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No deal obligations breached, says Twitter over Musk's intention to terminate the purchase deal

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Staff Writer, TLR

Published on July 14, 2023, 17:41:00

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UAE, Dubai, twitter, Musk, agreement, profits, Mark Zgutowicz , CEO, Company, merger, social media

Days after the CEO of Tesla Inc., Elon Musk attempted to back out of the $44 billion deal, Twitter Inc. hit out at Elon Musk on Monday, accusing the world's richest man of knowingly breaking an agreement to buy the social media company. Twitter stated in a letter to Musk that it had not violated the merger agreement, contrary to what Musk had claimed on Friday to terminate the deal. The letter was also filed with regulators on Monday.

The letter read, “Twitter demands that Mr. Musk and the other Musk Parties comply with their obligations under the Agreement, including their obligations to use their respective reasonable best efforts to consummate and make effective the transactions contemplated by the Agreement.” In the letter, Twitter also stated that the merger agreement was still in effect and that it would move forward with the transaction.

Musk laughed off the threat from the firm to sue him to force him to finish the sale on Monday when he posted a series of tweets making fun of Twitter and its promise to enforce the agreement in court. According to persons familiar with the situation who spoke to Reuters, Twitter plans to bring a lawsuit in Delaware early this week.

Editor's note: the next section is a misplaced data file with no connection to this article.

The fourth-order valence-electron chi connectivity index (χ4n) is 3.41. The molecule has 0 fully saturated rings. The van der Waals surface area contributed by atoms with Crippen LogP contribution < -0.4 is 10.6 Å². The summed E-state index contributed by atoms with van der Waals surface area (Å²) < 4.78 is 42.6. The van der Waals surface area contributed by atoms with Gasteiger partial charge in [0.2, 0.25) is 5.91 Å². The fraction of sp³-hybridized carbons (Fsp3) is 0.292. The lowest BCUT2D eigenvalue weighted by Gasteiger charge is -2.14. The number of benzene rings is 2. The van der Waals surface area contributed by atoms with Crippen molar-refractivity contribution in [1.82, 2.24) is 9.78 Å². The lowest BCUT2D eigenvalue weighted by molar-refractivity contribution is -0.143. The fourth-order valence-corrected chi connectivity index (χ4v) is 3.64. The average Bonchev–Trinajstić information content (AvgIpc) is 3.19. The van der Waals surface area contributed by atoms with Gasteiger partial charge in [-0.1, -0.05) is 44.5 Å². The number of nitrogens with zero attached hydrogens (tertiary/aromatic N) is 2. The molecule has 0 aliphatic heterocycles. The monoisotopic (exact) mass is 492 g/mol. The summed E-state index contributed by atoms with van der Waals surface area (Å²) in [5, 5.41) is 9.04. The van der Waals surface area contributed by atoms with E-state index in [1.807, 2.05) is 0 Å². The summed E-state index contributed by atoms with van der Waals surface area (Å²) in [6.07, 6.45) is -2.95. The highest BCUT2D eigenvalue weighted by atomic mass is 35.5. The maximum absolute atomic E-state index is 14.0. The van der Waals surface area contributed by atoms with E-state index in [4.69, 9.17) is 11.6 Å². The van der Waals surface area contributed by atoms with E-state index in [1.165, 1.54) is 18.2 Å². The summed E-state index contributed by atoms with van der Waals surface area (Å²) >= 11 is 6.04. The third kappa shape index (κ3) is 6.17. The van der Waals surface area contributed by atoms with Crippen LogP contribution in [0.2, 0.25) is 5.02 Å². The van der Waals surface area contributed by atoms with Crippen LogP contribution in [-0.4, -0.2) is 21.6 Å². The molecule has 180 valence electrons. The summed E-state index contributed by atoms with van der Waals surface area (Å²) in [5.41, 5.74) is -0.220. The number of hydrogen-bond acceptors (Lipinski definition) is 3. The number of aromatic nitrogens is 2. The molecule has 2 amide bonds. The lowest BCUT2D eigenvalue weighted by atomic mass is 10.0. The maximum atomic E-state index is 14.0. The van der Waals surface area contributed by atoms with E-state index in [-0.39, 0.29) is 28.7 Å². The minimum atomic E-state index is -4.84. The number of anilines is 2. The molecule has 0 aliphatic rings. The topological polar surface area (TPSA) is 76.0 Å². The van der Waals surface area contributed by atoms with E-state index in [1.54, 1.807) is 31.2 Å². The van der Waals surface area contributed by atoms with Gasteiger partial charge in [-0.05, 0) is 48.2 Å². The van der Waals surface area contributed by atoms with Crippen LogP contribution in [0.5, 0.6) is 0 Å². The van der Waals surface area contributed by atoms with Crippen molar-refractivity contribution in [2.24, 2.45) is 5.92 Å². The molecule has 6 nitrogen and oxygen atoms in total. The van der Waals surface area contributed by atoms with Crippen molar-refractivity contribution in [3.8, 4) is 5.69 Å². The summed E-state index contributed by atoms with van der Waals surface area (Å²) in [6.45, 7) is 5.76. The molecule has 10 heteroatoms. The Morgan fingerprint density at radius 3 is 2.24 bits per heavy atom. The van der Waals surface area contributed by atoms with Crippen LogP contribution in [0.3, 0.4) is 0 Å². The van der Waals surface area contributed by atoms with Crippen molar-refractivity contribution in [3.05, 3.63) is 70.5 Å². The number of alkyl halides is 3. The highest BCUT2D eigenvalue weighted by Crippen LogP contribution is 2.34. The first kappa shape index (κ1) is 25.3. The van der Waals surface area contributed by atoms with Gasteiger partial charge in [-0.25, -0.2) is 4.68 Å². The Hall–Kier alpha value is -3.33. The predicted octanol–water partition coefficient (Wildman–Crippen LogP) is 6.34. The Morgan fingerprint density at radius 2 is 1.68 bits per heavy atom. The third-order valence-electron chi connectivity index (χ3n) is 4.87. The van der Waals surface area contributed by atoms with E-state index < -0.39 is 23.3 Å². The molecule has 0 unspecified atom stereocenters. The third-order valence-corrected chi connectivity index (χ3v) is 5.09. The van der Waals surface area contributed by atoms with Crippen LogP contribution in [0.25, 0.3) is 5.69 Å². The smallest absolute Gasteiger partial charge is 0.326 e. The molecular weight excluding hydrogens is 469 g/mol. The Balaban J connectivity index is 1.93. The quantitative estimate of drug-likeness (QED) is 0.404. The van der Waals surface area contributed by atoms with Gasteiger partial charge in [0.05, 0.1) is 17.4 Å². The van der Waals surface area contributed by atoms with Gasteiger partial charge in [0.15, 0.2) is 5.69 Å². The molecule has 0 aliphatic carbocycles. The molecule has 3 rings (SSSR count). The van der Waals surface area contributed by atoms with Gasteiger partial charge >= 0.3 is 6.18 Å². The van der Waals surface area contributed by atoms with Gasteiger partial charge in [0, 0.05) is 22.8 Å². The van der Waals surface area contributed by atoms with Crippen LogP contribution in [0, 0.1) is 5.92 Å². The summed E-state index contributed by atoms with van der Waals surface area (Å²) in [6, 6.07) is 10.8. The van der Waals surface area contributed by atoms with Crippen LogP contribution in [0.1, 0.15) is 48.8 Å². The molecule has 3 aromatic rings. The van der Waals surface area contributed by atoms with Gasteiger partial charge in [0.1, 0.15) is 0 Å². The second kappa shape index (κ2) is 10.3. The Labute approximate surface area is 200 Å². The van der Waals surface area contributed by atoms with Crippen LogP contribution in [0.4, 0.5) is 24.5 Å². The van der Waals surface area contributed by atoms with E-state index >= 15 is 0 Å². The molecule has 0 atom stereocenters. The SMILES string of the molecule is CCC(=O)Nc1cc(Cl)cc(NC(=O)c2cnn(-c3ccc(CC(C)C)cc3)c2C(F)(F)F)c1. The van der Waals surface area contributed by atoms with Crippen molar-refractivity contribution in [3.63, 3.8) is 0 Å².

The greatest daily percentage decline in more than 14 months, Twitter's shares ended the day down 11.3 per cent at $32.65, a 40 per cent discount to Musk's $54.20 offer. In prolonged trading, they recovered by less than 1%. Nearly 7% of Tesla's stock was down at the closing. In fact, trading short-term on Monday, short bets on Twitter's falling stock generated mark-to-market profits of $148 million, while betting against Tesla generated mark-to-market profits of $1.3 billion, according to S3 Partners. According to Benchmark analyst Mark Zgutowicz ”Twitter’s board must contemplate the potential harm to its employee and shareholder base of any additional internal data exposed in litigation.”

Jefferies analyst Brent Thill in a note wrote, “We believe that Elon Musk’s intentions to terminate the merger are more based on the recent market sell-off than … Twitter’s ‘failure’ to comply with his requests. In the absence of a deal, we would not be surprised to see the stock find a floor at $23.5.”

If Musk chooses to fight Twitter's case by arguing that the business overstated the number of phoney accounts, Francis Pileggi, a corporate litigator with Lewis Brisbois in Delaware, warned that Musk may make the social media giant's alleged "bots" the centre of future legal disputes. Pileggi further said, "I’d be surprised if he’s prohibited from getting that information." In fact, Pileggi also said that if the number of fake accounts on Twitter is many times higher than the 5% estimated by Twitter, prospects for negotiations leading to reduced price for the purchase of the social media platform would be open.

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